Get Social:

Advertise here !!!

Debit De Beau’s Whimsical Photo Collages Capture Emotion

Debit de Beau - Collage

Debit de Beau - Collage Debit de Beau - Collage Debit de Beau - Collage

French artist Debit de Beau creates gorgeous photo collages that seem to inhabit their own world. With wide skies dwarfing tiny inhabitants, Beau’s artwork seems both expansive and a little lonely. 

Beau uses both illustration and textures, such cloth with raw edges, to liven up his collages. His landscapes meet at the intersection of the manmade and the natural world. A boy meets a whale just off a lighthouse’s shore, while a man walks his pet snail and considers a crossroads marked with all of life’s milestones: hope, loss, guilt, and success.

The emotional palette that Beau works with seems quite varied, his subjects by turn leaping joyfully off of a ferris wheel and pause, questioning a ladder that hangs from a lone window. The surreality of his collages aims to capture not a perfectly realistic scene but to cause emotional resonance, placing us in that person’s frame of mind. To climb or not to climb? Should I follow the snail? Or contemplate a quiet fall of rain? (via Optically Addicted)

Advertise here !!!

The Ethereal Photography Of Jason Mitchell Explores Figures Transcending Their Bodies Into A New Existence

Jason Mitchell - Digital Photography

Jason Mitchell - Digital Photography

Jason Mitchell - Digital Photography

Like floating into a dream, Jason Mitchell’s photography takes you into a new place of existence, stuck between worlds. His series Dream Away displays ghostly bodies in a different state of being, exploring a sense of awakening. Inspired by metamorphosis, his figures are placed in a blank space, not knowing exactly where they are except for in a place of uncertainty. Even still, they seem tranquil and ready for whatever is to come next. Each image contains an ethereal quality, as the figures delicately glide through the air. In this series, we cannot tell if Mitchell’s figures are falling or floating, as there is no sense of direction, like they are underwater. With bright whites and light shadows, the absence of almost all harsh shadows creates an angelic atmosphere around these women.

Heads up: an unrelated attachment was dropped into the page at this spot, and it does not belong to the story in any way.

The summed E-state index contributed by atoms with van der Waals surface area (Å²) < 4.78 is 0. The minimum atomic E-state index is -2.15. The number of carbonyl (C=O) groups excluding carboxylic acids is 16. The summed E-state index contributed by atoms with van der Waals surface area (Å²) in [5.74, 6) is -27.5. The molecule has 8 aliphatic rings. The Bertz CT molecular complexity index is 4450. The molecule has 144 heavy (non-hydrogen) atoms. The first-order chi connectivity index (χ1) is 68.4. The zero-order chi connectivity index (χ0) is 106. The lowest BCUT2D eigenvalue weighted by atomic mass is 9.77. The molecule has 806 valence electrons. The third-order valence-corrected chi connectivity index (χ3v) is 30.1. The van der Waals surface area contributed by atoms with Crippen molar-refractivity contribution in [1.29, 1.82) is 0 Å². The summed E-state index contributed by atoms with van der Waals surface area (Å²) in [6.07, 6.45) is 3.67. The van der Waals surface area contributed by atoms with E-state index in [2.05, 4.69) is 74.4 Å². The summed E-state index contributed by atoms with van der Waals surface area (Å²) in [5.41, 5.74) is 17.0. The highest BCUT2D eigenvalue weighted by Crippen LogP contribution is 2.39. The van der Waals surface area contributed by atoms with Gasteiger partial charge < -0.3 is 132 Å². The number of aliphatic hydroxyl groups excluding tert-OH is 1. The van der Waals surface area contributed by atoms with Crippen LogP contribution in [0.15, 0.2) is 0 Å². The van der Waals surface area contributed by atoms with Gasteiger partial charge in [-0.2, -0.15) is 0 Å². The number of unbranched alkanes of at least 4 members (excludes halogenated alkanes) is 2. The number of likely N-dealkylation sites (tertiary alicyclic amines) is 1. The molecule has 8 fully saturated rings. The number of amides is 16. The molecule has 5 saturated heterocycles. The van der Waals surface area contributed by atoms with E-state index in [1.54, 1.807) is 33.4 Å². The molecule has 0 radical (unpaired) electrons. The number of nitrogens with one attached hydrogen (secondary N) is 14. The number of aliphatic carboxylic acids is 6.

Hinting at themes of afterlife and a higher state of being, Mitchell’s figures almost do not appear to be human. They are transcending their bodies on a journey of oneself.

“I ask my subjects to explore a loss of control, but a sense that they are being guided, pushed and pulled by another sentient being, as they make their way to a new self. They represent the soul of a magical creature on a journey through the limbo that connects their past understandingto this new unknown.”

– Jason Mitchell

Although all of Mitchell’s work holds a striking beauty, his series Dream Away truly exhibits stunning detail and imagery. Photographs from this majestic series will be on view at 111 Minna Gallery in San Francisco, CA until May 30th.

Ross Racine

13_work

I was quite surprised when I found out the work of Canadian artist Ross Racine was completely hand-drawn. While some compositions are more realistic than others, all of them could pass fairly easily as documentary aerial photography of yesteryear, perhaps taken from government planes after the great post-war suburban explosion. Some of his drawings are minimal, some much more complexly textured; all present an interesting fictional view of suburban and rural America.

Adrian Dutt

Fantastic work by English illustrator Adrian Dutt. They feature exceptionally beautiful, detailed line work and a wonderful (slightly twisted) sense of humor.

Russell Tyler’s Goopy Shapes

We posted about Russell Tyler about a year and a half ago, and since then some of his paintings have taken a slight minimalist turn. Granted, it’s not trying to be Frank Stella, but instead of the werewolves and all-over smorgasbords of characters and color, he’s giving us more geometric shapes and patterns whose bright pink and blue zig zags give it a kind of LA-gear flare. The goopy application is still there and they’re still joyful as ever, but it’ll be interesting to see if where Russell ends up as he keeps blending Niki de Saint Phalle and more geometric shapes. I can’t wait to see more!